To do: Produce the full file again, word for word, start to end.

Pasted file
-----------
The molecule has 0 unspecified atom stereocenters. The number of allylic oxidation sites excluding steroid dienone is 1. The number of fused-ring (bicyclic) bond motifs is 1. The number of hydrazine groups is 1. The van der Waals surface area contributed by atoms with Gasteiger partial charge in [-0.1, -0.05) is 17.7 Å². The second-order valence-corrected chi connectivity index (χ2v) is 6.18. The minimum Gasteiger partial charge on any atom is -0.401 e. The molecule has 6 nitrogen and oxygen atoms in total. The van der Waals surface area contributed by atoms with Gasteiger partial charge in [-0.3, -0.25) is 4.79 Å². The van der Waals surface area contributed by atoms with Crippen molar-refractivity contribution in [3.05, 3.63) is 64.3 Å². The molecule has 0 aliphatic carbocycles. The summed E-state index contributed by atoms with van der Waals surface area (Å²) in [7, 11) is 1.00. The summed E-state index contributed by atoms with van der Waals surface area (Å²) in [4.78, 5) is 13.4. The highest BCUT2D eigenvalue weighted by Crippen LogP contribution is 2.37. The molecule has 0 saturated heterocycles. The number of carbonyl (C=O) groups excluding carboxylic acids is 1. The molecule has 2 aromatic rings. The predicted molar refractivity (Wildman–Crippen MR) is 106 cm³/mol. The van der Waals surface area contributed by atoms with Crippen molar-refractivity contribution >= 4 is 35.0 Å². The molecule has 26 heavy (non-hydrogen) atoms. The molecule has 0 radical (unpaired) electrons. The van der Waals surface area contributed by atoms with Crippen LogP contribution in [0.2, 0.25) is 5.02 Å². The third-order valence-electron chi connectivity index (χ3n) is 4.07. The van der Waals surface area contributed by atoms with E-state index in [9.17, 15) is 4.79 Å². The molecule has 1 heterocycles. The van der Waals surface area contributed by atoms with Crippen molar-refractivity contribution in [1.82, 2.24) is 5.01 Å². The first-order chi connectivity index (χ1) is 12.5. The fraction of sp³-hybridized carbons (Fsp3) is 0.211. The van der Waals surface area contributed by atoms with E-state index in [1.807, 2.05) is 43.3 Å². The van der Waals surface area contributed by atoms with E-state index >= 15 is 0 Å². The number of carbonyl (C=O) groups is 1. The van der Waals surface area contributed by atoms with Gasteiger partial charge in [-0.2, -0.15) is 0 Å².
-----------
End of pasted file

The molecule has 0 unspecified atom stereocenters. The number of allylic oxidation sites excluding steroid dienone is 1. The number of fused-ring (bicyclic) bond motifs is 1. The number of hydrazine groups is 1. The van der Waals surface area contributed by atoms with Gasteiger partial charge in [-0.1, -0.05) is 17.7 Å². The second-order valence-corrected chi connectivity index (χ2v) is 6.18. The minimum Gasteiger partial charge on any atom is -0.401 e. The molecule has 6 nitrogen and oxygen atoms in total. The van der Waals surface area contributed by atoms with Gasteiger partial charge in [-0.3, -0.25) is 4.79 Å². The van der Waals surface area contributed by atoms with Crippen molar-refractivity contribution in [3.05, 3.63) is 64.3 Å². The molecule has 0 aliphatic carbocycles. The summed E-state index contributed by atoms with van der Waals surface area (Å²) in [7, 11) is 1.00. The summed E-state index contributed by atoms with van der Waals surface area (Å²) in [4.78, 5) is 13.4. The highest BCUT2D eigenvalue weighted by Crippen LogP contribution is 2.37. The molecule has 0 saturated heterocycles. The number of carbonyl (C=O) groups excluding carboxylic acids is 1. The molecule has 2 aromatic rings. The predicted molar refractivity (Wildman–Crippen MR) is 106 cm³/mol. The van der Waals surface area contributed by atoms with Crippen molar-refractivity contribution >= 4 is 35.0 Å². The molecule has 26 heavy (non-hydrogen) atoms. The molecule has 0 radical (unpaired) electrons. The van der Waals surface area contributed by atoms with Crippen LogP contribution in [0.2, 0.25) is 5.02 Å². The third-order valence-electron chi connectivity index (χ3n) is 4.07. The van der Waals surface area contributed by atoms with E-state index in [9.17, 15) is 4.79 Å². The molecule has 1 heterocycles. The van der Waals surface area contributed by atoms with Crippen molar-refractivity contribution in [1.82, 2.24) is 5.01 Å². The first-order chi connectivity index (χ1) is 12.5. The fraction of sp³-hybridized carbons (Fsp3) is 0.211. The van der Waals surface area contributed by atoms with E-state index in [1.807, 2.05) is 43.3 Å². The van der Waals surface area contributed by atoms with E-state index >= 15 is 0 Å². The number of carbonyl (C=O) groups is 1. The van der Waals surface area contributed by atoms with Gasteiger partial charge in [-0.2, -0.15) is 0 Å².